0110 GMT October 15, 2018
Deia Schlosberg, the producer of the upcoming documentary “How to Let Go of the World and Love All Things Climate Can’t Change,” was arrested at a TransCanada Corp's Keystone Pipeline site in Pembina County on October 11.
Schlosberg was taken into custody while filming activist Michael Foster as he shut off a valve of the Canadian tar sands pipeline.
Authorities confiscated Schlosberg’s equipment and footage from the protest. She has been charged with conspiracy to theft of property, conspiracy to theft of services and conspiracy to tampering with or damaging a public service.
The three felony charges together carry a maximum penalty of 45 years behind bars.
“From the beginning, I was just dumbfounded by the charges,” Schlosberg told Russia Today in an interview on Tuesday. “They seem to come from out of nowhere.”
“I was doing my job,” she said. “I was documenting a climate action."
“I was documenting and they didn't know what my involvement was. I told them I was a filmmaker and that I was filming from public property, and they still put me in jail for 53 hours and (charged) me with three counts of conspiracy, which are all felonies.”
Josh Fox, an Oscar-nominated director who has co-produced the documentary with Schlosberg, said in an open letter to President Barack Obama and North Dakota Governor Jack Dalrymple that the charges against his colleague were "unfair, unjust and illegal."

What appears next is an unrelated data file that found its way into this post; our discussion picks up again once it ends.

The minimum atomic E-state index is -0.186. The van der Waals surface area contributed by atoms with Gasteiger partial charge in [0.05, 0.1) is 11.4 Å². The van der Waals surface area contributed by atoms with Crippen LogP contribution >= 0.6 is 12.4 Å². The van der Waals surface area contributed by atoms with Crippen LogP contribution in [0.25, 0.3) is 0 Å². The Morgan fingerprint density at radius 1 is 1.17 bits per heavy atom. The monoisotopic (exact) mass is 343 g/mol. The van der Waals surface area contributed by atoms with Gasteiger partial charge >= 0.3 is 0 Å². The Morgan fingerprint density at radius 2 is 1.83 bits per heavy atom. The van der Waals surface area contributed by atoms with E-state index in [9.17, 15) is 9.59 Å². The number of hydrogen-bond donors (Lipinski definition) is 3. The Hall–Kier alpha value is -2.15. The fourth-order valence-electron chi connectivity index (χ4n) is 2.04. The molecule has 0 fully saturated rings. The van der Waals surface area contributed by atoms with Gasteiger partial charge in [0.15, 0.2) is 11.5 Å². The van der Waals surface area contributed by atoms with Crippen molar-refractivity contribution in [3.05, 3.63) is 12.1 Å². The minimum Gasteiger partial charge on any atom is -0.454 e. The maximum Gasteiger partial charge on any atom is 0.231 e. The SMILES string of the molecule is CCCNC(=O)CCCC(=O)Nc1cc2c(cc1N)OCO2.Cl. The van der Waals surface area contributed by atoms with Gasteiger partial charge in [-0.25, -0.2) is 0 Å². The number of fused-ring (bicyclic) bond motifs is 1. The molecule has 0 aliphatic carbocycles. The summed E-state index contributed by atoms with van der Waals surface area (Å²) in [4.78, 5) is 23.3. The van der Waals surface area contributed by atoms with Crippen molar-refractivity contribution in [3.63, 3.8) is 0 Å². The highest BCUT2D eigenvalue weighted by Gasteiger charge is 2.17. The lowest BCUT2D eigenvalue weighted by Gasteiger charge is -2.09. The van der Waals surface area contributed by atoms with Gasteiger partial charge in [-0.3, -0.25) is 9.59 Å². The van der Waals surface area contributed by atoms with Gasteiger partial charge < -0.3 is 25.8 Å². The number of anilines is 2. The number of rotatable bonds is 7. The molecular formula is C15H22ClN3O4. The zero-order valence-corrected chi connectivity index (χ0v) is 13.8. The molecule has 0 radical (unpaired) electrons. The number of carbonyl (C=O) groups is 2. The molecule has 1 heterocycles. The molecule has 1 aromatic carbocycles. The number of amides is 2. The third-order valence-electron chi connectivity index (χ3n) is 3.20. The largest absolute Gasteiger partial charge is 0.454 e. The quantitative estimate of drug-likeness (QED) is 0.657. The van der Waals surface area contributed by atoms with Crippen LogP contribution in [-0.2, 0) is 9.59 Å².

"Journalism, especially documentary filmmaking, is not a crime, it's a responsibility. The freedom of the press is a fundamental right in our free society. The charges filed against her are an injustice that must be dropped immediately," said the letter, which was signed by more than 30 artists, filmmakers, writers and journalists.
The 1,100-mile (1,770-km) pipeline would be the first to transport crude oil from Bakken shale, a vast oil formation in North Dakota, to refineries in the US Gulf Coast.
Members of the Standing Rock Sioux Tribe have been protesting to block the $3.78 billion project for months.
In the latest escalation of tensions on Saturday, at least 127 protesters were arrested during a peaceful gathering near the site of the controversial pipeline after police tried to disperse them using pepper spray.
Tribal leaders slammed the disproportionate and unnecessary show of force by local police, and called on the US Justice Department to intervene on their behalf.
Last month, bulldozers destroyed sacred tribal sites whose locations had been identified in court documents.